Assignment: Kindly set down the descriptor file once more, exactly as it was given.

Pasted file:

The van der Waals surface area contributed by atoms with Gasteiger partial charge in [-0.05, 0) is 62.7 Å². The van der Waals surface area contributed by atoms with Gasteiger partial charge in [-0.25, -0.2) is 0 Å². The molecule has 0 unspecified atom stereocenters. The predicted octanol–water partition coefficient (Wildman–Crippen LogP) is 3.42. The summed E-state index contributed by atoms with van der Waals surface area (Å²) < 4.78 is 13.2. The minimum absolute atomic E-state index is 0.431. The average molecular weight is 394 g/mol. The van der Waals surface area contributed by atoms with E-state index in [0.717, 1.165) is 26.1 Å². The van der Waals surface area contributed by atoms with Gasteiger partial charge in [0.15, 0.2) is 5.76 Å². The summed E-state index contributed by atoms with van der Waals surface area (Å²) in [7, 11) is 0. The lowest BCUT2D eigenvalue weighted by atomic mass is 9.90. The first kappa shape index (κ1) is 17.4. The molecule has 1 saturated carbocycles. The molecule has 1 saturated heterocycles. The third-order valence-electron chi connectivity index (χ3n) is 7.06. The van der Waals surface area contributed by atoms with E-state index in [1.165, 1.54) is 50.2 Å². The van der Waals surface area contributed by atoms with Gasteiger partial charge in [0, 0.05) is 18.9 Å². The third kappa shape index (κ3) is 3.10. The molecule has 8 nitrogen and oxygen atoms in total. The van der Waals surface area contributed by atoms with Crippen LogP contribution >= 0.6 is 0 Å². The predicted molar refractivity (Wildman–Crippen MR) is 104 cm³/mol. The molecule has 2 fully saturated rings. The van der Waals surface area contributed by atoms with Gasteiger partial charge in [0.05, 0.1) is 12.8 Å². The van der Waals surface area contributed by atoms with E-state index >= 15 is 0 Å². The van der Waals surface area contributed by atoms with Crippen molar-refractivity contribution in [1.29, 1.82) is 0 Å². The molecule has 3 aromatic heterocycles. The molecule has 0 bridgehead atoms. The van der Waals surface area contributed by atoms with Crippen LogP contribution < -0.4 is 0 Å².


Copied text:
The van der Waals surface area contributed by atoms with Gasteiger partial charge in [-0.05, 0) is 62.7 Å². The van der Waals surface area contributed by atoms with Gasteiger partial charge in [-0.25, -0.2) is 0 Å². The molecule has 0 unspecified atom stereocenters. The predicted octanol–water partition coefficient (Wildman–Crippen LogP) is 3.42. The summed E-state index contributed by atoms with van der Waals surface area (Å²) < 4.78 is 13.2. The minimum absolute atomic E-state index is 0.431. The average molecular weight is 394 g/mol. The van der Waals surface area contributed by atoms with E-state index in [0.717, 1.165) is 26.1 Å². The van der Waals surface area contributed by atoms with Gasteiger partial charge in [0.15, 0.2) is 5.76 Å². The summed E-state index contributed by atoms with van der Waals surface area (Å²) in [7, 11) is 0. The lowest BCUT2D eigenvalue weighted by atomic mass is 9.90. The first kappa shape index (κ1) is 17.4. The molecule has 1 saturated carbocycles. The molecule has 1 saturated heterocycles. The third-order valence-electron chi connectivity index (χ3n) is 7.06. The van der Waals surface area contributed by atoms with E-state index in [1.165, 1.54) is 50.2 Å². The van der Waals surface area contributed by atoms with Gasteiger partial charge in [0, 0.05) is 18.9 Å². The third kappa shape index (κ3) is 3.10. The molecule has 8 nitrogen and oxygen atoms in total. The van der Waals surface area contributed by atoms with Crippen LogP contribution >= 0.6 is 0 Å². The predicted molar refractivity (Wildman–Crippen MR) is 104 cm³/mol. The molecule has 2 fully saturated rings. The van der Waals surface area contributed by atoms with Gasteiger partial charge in [0.05, 0.1) is 12.8 Å². The van der Waals surface area contributed by atoms with E-state index >= 15 is 0 Å². The van der Waals surface area contributed by atoms with Crippen molar-refractivity contribution in [1.29, 1.82) is 0 Å². The molecule has 3 aromatic heterocycles. The molecule has 0 bridgehead atoms. The van der Waals surface area contributed by atoms with Crippen LogP contribution < -0.4 is 0 Å².